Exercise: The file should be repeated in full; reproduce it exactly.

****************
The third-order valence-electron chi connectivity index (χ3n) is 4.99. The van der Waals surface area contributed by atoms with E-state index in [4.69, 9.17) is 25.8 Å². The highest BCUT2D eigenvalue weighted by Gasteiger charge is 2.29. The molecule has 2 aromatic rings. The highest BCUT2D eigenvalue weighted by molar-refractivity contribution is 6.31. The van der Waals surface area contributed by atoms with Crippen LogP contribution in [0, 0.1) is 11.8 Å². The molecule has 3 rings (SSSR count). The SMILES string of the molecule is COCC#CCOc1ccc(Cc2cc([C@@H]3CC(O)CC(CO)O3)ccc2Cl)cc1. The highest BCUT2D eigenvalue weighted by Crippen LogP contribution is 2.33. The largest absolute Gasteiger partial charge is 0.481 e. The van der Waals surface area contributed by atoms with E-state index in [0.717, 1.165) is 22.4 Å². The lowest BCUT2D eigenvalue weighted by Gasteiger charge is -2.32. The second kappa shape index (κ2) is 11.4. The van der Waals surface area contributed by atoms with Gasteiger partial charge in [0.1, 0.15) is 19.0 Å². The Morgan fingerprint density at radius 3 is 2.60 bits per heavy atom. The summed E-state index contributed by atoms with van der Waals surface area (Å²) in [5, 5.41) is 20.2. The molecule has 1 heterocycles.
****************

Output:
The third-order valence-electron chi connectivity index (χ3n) is 4.99. The van der Waals surface area contributed by atoms with E-state index in [4.69, 9.17) is 25.8 Å². The highest BCUT2D eigenvalue weighted by Gasteiger charge is 2.29. The molecule has 2 aromatic rings. The highest BCUT2D eigenvalue weighted by molar-refractivity contribution is 6.31. The van der Waals surface area contributed by atoms with Crippen LogP contribution in [0, 0.1) is 11.8 Å². The molecule has 3 rings (SSSR count). The SMILES string of the molecule is COCC#CCOc1ccc(Cc2cc([C@@H]3CC(O)CC(CO)O3)ccc2Cl)cc1. The highest BCUT2D eigenvalue weighted by Crippen LogP contribution is 2.33. The largest absolute Gasteiger partial charge is 0.481 e. The van der Waals surface area contributed by atoms with E-state index in [0.717, 1.165) is 22.4 Å². The lowest BCUT2D eigenvalue weighted by Gasteiger charge is -2.32. The second kappa shape index (κ2) is 11.4. The van der Waals surface area contributed by atoms with Gasteiger partial charge in [0.1, 0.15) is 19.0 Å². The Morgan fingerprint density at radius 3 is 2.60 bits per heavy atom. The summed E-state index contributed by atoms with van der Waals surface area (Å²) in [5, 5.41) is 20.2. The molecule has 1 heterocycles.